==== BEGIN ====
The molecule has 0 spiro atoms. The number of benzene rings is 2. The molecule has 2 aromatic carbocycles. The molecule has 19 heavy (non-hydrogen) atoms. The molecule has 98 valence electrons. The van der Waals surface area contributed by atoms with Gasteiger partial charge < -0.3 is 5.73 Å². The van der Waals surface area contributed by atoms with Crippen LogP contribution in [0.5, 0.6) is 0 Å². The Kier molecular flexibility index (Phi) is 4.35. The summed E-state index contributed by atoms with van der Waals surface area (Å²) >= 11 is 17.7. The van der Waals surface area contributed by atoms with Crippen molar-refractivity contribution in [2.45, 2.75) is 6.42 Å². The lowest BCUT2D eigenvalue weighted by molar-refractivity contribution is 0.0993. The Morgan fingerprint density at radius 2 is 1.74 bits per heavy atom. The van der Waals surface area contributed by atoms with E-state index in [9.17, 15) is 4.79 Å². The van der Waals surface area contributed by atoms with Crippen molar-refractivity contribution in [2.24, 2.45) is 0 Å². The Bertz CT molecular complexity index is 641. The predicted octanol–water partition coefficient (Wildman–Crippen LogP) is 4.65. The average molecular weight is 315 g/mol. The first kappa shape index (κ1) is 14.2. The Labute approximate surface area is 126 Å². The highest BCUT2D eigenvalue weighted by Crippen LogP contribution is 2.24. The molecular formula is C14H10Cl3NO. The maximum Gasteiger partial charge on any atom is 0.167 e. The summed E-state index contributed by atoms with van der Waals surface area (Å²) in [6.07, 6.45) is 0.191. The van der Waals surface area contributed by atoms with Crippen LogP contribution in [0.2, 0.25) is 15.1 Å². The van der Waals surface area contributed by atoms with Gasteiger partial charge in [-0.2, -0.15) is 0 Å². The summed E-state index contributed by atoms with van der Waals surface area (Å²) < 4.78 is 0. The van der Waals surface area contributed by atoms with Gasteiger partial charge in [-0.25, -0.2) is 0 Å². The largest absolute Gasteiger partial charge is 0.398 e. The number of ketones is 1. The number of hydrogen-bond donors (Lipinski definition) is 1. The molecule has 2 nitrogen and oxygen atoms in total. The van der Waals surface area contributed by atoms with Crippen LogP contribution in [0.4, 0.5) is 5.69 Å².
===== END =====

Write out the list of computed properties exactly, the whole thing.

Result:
The molecule has 0 spiro atoms. The number of benzene rings is 2. The molecule has 2 aromatic carbocycles. The molecule has 19 heavy (non-hydrogen) atoms. The molecule has 98 valence electrons. The van der Waals surface area contributed by atoms with Gasteiger partial charge < -0.3 is 5.73 Å². The van der Waals surface area contributed by atoms with Crippen LogP contribution in [0.5, 0.6) is 0 Å². The Kier molecular flexibility index (Phi) is 4.35. The summed E-state index contributed by atoms with van der Waals surface area (Å²) >= 11 is 17.7. The van der Waals surface area contributed by atoms with Crippen molar-refractivity contribution in [2.45, 2.75) is 6.42 Å². The lowest BCUT2D eigenvalue weighted by molar-refractivity contribution is 0.0993. The Morgan fingerprint density at radius 2 is 1.74 bits per heavy atom. The van der Waals surface area contributed by atoms with E-state index in [9.17, 15) is 4.79 Å². The van der Waals surface area contributed by atoms with Crippen molar-refractivity contribution in [2.24, 2.45) is 0 Å². The Bertz CT molecular complexity index is 641. The predicted octanol–water partition coefficient (Wildman–Crippen LogP) is 4.65. The average molecular weight is 315 g/mol. The first kappa shape index (κ1) is 14.2. The Labute approximate surface area is 126 Å². The highest BCUT2D eigenvalue weighted by Crippen LogP contribution is 2.24. The molecular formula is C14H10Cl3NO. The maximum Gasteiger partial charge on any atom is 0.167 e. The summed E-state index contributed by atoms with van der Waals surface area (Å²) in [6.07, 6.45) is 0.191. The van der Waals surface area contributed by atoms with Crippen LogP contribution in [0.2, 0.25) is 15.1 Å². The van der Waals surface area contributed by atoms with Gasteiger partial charge in [-0.2, -0.15) is 0 Å². The summed E-state index contributed by atoms with van der Waals surface area (Å²) < 4.78 is 0. The van der Waals surface area contributed by atoms with Gasteiger partial charge in [-0.25, -0.2) is 0 Å². The largest absolute Gasteiger partial charge is 0.398 e. The number of ketones is 1. The number of hydrogen-bond donors (Lipinski definition) is 1. The molecule has 2 nitrogen and oxygen atoms in total. The van der Waals surface area contributed by atoms with Crippen LogP contribution in [0.4, 0.5) is 5.69 Å².